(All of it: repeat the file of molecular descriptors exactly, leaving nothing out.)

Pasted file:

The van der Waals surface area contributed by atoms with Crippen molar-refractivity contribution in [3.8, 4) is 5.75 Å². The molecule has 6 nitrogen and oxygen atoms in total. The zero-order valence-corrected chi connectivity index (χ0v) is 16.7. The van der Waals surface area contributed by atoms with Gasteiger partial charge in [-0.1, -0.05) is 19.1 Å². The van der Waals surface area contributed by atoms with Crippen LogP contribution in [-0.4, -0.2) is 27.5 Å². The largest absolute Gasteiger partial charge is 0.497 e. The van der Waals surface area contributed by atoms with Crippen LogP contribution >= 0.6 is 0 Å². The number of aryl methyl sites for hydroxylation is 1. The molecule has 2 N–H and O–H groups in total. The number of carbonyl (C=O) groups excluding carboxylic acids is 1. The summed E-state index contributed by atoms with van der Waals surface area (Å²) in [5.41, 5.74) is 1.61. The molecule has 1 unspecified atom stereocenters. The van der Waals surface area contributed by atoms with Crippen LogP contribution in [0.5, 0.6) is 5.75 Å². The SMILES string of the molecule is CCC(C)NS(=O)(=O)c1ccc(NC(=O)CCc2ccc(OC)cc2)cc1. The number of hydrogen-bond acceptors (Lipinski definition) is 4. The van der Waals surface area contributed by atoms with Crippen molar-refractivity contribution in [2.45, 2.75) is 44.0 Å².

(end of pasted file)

The van der Waals surface area contributed by atoms with Crippen molar-refractivity contribution in [3.8, 4) is 5.75 Å². The molecule has 6 nitrogen and oxygen atoms in total. The zero-order valence-corrected chi connectivity index (χ0v) is 16.7. The van der Waals surface area contributed by atoms with Gasteiger partial charge in [-0.1, -0.05) is 19.1 Å². The van der Waals surface area contributed by atoms with Crippen LogP contribution in [-0.4, -0.2) is 27.5 Å². The largest absolute Gasteiger partial charge is 0.497 e. The van der Waals surface area contributed by atoms with Crippen LogP contribution >= 0.6 is 0 Å². The number of aryl methyl sites for hydroxylation is 1. The molecule has 2 N–H and O–H groups in total. The number of carbonyl (C=O) groups excluding carboxylic acids is 1. The summed E-state index contributed by atoms with van der Waals surface area (Å²) in [5.41, 5.74) is 1.61. The molecule has 1 unspecified atom stereocenters. The van der Waals surface area contributed by atoms with Crippen LogP contribution in [0.5, 0.6) is 5.75 Å². The SMILES string of the molecule is CCC(C)NS(=O)(=O)c1ccc(NC(=O)CCc2ccc(OC)cc2)cc1. The number of hydrogen-bond acceptors (Lipinski definition) is 4. The van der Waals surface area contributed by atoms with Crippen molar-refractivity contribution in [2.45, 2.75) is 44.0 Å².